Some of the same scenes, from very similar vantage points, have been preserved on 16mm black & white newsreel footage. They show time enough for the troops to exit their boats in a well-drilled, orderly way.
We can see from Capa’s camera that he is standing a few feet back from the broad hatch door. The deck beneath his feet seems empty of any instant casualties or even signs of abandoned gear. Capa is apparently the last occupant of the boat, because we can see all of the others who left ahead of him are now a dozen yards into the surf.
Capa takes at least six different photos from this angle, being somewhat high above and behind the troops. Because of this prolonged pause, the boatswain feels compelled to put a boot to Capa’s backside, forcing him into the water. Was the driver perhaps over-eager to shorten his own time sitting on the beach? Did he even recognize what Capa was doing? Or was Capa having second thoughts?
“Capa had a reputation as a great war photographer … and he was stuck with it,” says John G. Morris, the photo editor at LIFE magazine’s offices in London. Morris implies that Capa felt more than just excitement about D-Day, in fact a deep dread about his chances on Omaha Beach, a trap of his own making.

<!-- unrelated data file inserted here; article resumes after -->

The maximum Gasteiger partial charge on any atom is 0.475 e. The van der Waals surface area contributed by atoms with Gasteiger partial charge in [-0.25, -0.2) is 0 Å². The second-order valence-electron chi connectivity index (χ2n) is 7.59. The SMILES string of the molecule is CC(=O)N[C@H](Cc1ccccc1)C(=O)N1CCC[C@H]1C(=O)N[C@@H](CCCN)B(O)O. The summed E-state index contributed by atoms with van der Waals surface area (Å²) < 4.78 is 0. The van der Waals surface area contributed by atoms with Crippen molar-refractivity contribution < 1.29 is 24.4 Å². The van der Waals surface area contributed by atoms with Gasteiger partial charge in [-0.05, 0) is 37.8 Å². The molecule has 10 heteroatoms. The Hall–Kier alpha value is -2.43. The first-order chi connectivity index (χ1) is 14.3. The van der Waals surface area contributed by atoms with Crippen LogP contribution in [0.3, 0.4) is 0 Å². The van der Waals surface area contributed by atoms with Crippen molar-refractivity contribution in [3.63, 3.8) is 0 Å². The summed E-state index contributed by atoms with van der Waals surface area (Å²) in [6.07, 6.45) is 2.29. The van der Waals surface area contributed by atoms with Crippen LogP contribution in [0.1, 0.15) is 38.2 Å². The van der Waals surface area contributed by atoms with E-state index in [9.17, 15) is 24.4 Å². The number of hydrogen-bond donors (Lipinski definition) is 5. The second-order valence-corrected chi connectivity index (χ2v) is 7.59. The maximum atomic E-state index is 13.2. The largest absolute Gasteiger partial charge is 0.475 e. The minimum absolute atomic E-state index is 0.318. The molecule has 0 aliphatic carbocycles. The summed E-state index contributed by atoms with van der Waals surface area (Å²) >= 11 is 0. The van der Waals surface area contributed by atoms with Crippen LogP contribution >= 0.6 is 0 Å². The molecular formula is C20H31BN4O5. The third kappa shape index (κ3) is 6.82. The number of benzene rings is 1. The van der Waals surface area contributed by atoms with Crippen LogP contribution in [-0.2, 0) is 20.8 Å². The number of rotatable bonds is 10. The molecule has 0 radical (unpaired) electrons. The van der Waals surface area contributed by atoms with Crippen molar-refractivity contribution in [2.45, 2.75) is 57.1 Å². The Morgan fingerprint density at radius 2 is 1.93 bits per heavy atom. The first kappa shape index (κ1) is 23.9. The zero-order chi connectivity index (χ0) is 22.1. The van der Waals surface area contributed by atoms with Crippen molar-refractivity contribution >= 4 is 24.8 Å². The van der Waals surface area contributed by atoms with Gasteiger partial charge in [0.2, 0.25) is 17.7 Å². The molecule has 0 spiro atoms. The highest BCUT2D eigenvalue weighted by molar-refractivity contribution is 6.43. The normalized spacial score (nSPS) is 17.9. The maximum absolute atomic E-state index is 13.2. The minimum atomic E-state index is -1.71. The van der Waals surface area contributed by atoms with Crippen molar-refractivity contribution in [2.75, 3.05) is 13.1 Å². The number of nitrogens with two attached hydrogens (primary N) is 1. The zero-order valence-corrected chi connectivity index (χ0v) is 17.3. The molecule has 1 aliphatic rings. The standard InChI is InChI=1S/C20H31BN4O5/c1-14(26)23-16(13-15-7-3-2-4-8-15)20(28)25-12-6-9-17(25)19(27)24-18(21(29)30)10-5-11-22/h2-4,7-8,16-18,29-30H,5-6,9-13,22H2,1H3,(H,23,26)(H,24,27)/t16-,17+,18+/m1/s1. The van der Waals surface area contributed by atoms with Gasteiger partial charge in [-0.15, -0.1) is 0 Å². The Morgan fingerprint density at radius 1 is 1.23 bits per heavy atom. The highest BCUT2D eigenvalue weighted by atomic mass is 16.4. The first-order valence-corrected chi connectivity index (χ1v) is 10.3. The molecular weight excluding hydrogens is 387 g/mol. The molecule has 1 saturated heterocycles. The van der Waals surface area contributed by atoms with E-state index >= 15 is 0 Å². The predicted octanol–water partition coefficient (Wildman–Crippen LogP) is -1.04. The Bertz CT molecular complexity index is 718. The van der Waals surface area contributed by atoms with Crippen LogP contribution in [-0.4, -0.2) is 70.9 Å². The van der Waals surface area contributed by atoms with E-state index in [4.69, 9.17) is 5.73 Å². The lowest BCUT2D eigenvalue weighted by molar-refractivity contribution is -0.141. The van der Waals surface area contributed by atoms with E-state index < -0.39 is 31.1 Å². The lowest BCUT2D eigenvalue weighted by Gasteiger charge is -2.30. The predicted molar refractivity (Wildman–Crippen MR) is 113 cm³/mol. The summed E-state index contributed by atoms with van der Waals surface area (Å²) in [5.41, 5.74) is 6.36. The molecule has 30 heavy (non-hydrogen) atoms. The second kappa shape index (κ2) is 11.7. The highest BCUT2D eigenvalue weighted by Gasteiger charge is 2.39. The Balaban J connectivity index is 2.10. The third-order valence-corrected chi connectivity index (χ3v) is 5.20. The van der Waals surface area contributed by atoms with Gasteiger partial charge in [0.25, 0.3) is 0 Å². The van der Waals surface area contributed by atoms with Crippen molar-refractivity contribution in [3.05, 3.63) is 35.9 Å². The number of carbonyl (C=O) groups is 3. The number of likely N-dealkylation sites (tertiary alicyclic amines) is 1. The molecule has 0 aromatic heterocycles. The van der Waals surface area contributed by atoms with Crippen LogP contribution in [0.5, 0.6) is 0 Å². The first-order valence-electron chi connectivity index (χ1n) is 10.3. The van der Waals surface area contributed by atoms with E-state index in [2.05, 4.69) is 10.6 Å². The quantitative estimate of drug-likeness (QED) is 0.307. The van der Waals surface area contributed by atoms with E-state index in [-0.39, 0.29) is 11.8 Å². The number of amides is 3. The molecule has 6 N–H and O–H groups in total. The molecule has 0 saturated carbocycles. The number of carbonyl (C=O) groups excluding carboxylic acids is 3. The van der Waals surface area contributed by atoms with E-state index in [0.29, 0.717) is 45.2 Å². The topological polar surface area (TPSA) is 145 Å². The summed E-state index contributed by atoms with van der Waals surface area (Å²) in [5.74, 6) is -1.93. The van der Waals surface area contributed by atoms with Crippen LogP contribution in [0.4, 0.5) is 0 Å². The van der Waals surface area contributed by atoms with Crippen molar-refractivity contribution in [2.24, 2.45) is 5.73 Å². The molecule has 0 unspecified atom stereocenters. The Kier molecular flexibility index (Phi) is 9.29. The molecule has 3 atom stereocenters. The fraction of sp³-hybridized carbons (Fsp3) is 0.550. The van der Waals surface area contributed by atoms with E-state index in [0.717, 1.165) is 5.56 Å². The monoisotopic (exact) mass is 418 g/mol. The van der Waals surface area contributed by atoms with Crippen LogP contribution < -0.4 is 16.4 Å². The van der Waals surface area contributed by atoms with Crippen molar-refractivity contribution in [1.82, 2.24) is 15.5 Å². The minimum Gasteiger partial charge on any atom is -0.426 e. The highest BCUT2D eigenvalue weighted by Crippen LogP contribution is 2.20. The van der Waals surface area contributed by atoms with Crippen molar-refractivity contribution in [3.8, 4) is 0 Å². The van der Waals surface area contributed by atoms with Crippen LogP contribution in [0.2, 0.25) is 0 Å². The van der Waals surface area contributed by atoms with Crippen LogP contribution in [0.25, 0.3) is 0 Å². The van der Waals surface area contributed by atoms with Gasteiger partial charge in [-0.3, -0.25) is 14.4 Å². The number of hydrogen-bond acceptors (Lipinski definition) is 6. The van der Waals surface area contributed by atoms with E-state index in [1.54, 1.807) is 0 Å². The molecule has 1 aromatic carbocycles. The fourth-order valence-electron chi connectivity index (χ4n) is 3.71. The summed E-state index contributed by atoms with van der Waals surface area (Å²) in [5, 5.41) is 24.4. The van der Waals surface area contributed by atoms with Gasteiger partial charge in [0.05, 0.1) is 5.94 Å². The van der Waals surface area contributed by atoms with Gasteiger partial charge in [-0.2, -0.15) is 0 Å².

Part of the confusion traces to Capa’s own carefully crafted, devil-may-care persona. He raises the idea of war being romantic — meaning even those moments when bullets are whizzing nearby — during a radio interview in 1947. Jinx Falkenburg, his slightly stunned interviewer, can’t seem to understand what he means.
“I was the most elegant invader of them all,” he confides in the memoir Slightly Out of Focus, the book he is promoting during the radio interview. The helmet he wears during the Italian Campaign bears the inscription “Property of Robert Capa, great war correspondent and lover.”
Capa also chooses a very fashionable Burberry raincoat for the invasion and a silver drinking flask from Dunhill. He also brings a supply of condoms, the same kind issued to every G.I.
Now struggling in the water, Capa might wish he’d left behind the Rollei and Speed Graphic cameras, along with a telephoto lens and a flash kit, all packed in oilskin bags, and even an inflatable raft to carry it ashore. He relies primarily on two Contax 35mm cameras, and from an inspection of his negatives, Capa experienced a tell-tale problem while loading film into one of these. Sprocket holes overlapped the bottom edge of all his pictures.
In the distance of one Capa picture on Omaha Beach, dozens of American troops are huddled together, and sheltering against enemy machine gun fire behind a half-destroyed amphibious tank. It looks like the only safe place to be, and this is where Capa spends the next hour or so. The armored hulk is high enough and sitting at such an angle as to easily allow men to stand behind it.
One reason his pictures from Omaha Beach prove to be slightly out of focus? In the dawn’s early light, Capa’s camera can give him no more than a modest shutter speed and a shallow depth of field. Add that to his trembling hand and “a new kind of fear shaking my body from toe to hair, and twisting my face.”